The view from the floor

Right now I’m typing into a closet. I have no furniture except for a broken chair. I’ve placed my computer at the foot of my closet, which is about three feet from the floor. The ledge of my closet is now my desk, where I sit in a broken, backless chair and type into my macbook computer.

It is a saturday night and I’m burnt out on beer. My feet stink and my back hurts. I must be tired but I don’t feel it. I’ve slept little the last few nights. But when you’re not working you don’t need as much sleep because there’s no work to rob you of energy. You get by on less.

Dc isn’t so bad when you don’t have a job. At least for a couple days. Having fewer things and more space has made me monkish. I sit still on the hard floor and free myself from possessions and attachments. I attain freedom from ownership, from desire for control. I’m unburdened.

And then those things come back. Last night I talked to some people in a bar about psychedelics. They were on the subject of sensory deprivation chambers and I brought up mushrooms. And then they asked me something I had no idea about but I answered them anyway. And I seemed to answer the question.

That’s what academic training does for you. I remember stalling at first and thinking that I didn’t know what to say. This happens when I allude to knowledge I don’t have and then someone wants to know more. I panic and then try to spin sense out of nothing. Sometimes it’s convincing.

I’d live in this city for another six months if I didn’t have to work and I could wander around all day and then come home and sleep on a floor. If I had nothing and received money for food and transportation. My pants are disintegrating so I should get another pair of those as well.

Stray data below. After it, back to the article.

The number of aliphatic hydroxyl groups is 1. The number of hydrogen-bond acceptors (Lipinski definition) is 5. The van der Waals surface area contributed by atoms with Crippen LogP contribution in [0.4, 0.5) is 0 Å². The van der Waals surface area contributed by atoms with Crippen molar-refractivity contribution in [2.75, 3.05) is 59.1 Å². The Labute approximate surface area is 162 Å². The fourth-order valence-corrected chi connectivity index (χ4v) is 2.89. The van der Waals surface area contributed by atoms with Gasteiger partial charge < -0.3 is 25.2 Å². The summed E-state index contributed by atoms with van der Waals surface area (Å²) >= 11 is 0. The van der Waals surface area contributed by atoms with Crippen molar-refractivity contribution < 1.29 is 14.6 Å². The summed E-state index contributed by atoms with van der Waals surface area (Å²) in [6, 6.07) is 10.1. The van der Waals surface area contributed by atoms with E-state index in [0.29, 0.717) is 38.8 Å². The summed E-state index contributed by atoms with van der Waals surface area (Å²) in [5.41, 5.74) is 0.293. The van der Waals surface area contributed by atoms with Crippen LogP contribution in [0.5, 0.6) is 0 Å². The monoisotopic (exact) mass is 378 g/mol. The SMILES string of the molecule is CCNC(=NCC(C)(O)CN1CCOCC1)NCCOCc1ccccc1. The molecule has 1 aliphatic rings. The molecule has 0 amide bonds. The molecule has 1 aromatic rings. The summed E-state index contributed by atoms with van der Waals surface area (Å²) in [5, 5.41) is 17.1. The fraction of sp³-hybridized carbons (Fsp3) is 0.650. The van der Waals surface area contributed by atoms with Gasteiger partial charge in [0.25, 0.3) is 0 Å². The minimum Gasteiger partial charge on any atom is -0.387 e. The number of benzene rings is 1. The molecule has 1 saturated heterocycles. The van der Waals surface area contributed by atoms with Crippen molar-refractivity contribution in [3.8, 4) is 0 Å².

If you gave me money for food and pants and I could sleep on the floor and not take care of anything then I could stay here longer. See a few more monuments, go to a few more museums. Take a few more train rides and hang out with a few pigeons.

There are no pigeons back home. But I’ll enjoy our birds. We have good birds and I don’t want to waste valuable country bird watching time missing the pigeons of the city. I hope I’m not caught in a cycle of wanting to be wherever I’m not. What if home is attractive now because I’m not there? Once it loses the charm of distance I won’t want to be there anymore.

I miss my family until I can’t get away from them and then I want to be somewhere else. My history is a choppy flight from the actual. I’ve dissolved relationships, jobs, places, hobbies and talents. I’m a practiced quitter, a seasoned deserter.

But for the last six months I’ve been thinking about what it means to stay, to put down roots and grow into a solid, enduring self. To fit into a place and time. And as I’ve thought about this rooted, other directed existence, I’ve become steadily more disgusted with selfish, impulsive and irresponsible behavior.

I was ready to go home. The only problem is that right now I’m in a bare room, sleeping on the floor and my habitual aversion is rising up again. It’s telling me to run away from responsibility.